SAHRC probe into rape, bullying, sexual harassment at schools

SAHRC probe into rape, bullying, sexual harassment at schools

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Pretoria – The SA Human Rights Commission (SAHRC) in Limpopo has blamed the provincial Department of Education for the increase in bullying and rape incidents at schools in recent months.

The Chapter 9 institution held a three-day hearing into bullying, corporal punishment and sexual relationships between teachers and learners in schools in the province.

The hearing started on Tuesday just weeks after the death of Mbilwi Secondary School learner Lufuno Mavhunga, who took her own life after a video showing a humiliating, violent attack on her by a fellow pupil was circulated on social media.

Harrowing and shocking testimonies were shared by parents, teachers unions, student structures and NGOs.

The Commission for Gender Equality’s Nkhensani Hlekani told the hearing on Wednesday that no solutions to sexual harassment in schools had been found despite its long existence.

She said primary school learners were also being sexually assaulted by male teachers,

“One time we engaged one NGO in the Vhembe district. They were working with primary school children and they asked them some of the ways sexual harassment can manifest in schools.

“A child who must have been in Grade 3 or 4 said to the facilitator ‘a chalkboard’.

“The facilitator asked the child how the chalkboard could contribute to sexual harassment and the learner said, ‘because we cannot reach the chalkboard the teachers lift us up to be able to write on the chalkboard, but in the process put their finger in our panties,’” she narrated.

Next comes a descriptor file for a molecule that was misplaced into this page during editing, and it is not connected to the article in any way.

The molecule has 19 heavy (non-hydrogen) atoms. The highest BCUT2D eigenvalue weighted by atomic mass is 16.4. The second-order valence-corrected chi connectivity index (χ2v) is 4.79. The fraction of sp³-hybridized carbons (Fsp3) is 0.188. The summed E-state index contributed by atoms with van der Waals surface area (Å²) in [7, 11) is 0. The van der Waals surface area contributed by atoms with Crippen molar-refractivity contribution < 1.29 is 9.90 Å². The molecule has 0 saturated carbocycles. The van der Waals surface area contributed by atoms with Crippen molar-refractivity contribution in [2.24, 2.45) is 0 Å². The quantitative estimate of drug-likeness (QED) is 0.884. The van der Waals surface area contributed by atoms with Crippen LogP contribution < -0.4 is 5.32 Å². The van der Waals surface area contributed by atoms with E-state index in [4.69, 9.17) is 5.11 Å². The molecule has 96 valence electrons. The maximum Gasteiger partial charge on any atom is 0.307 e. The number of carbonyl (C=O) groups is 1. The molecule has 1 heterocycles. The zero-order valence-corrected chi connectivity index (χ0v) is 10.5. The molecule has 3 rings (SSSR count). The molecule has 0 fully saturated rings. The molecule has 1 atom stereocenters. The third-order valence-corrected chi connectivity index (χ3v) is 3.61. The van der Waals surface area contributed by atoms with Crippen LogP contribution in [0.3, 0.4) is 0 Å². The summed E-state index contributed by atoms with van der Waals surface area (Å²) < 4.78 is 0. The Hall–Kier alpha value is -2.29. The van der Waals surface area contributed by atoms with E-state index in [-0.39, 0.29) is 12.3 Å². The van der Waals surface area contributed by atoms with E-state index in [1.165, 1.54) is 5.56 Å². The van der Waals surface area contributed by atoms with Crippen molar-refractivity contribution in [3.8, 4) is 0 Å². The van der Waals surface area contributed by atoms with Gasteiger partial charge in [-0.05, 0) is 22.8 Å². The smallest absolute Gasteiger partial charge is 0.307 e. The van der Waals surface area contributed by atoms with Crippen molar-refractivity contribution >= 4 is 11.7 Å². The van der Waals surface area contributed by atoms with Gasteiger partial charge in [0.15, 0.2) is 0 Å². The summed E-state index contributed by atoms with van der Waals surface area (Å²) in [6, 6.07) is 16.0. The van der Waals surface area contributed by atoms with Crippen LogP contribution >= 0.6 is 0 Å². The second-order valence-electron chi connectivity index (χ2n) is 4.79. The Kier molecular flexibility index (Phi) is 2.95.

In one instance, during the proceedings, a parent was overcome with emotion when she shared how her three children were bullied at school and called names such as “blackie” because of their dark skin.

The parent, Muvhango actress Susan Rakuvu, said she too was bullied when she was in school.

She said she was convinced the bullying of her children was influenced by her role in the soapie.

In the soapie, she played a villain who once stole an infant belonging to the chief in order to control the throne.

“My kids would be called all sorts of names, such as your mother is a ‘baby snatcher’, at school, because of the role I played on TV. They also called them ‘children of a witch’ because they did not understand,” Rakuvu said.

Speaking to Pretoria News yesterday, SAHRC provincial manager Victor Mavhidula said: “The objective of these hearings was to identify gaps, either in terms of policy or legislature, and also to ascertain whether there was a failure on the part of any individual.

“But so far all fingers point to the department. We feel that that’s the right direction because it’s clear that the department is unable to implement its policies and does not want to carry out what it was mandated to do.

“These cases will keep increasing because the department is not doing its job. The law is very clear: if you find a teacher dating a learner, that must be reported to the police. The children’s legislation is very clear on that. But people hide it under the carpet. This is where the department should be leading.”

In her submission to the hearing, the department’s head Khathutshelo Dederen said: “We are perturbed by all these unfortunate incidents that have been happening in schools of our province.

“We have submitted ourselves in this (hearing) and will take any recommendations that come out of this.”

Pretoria News



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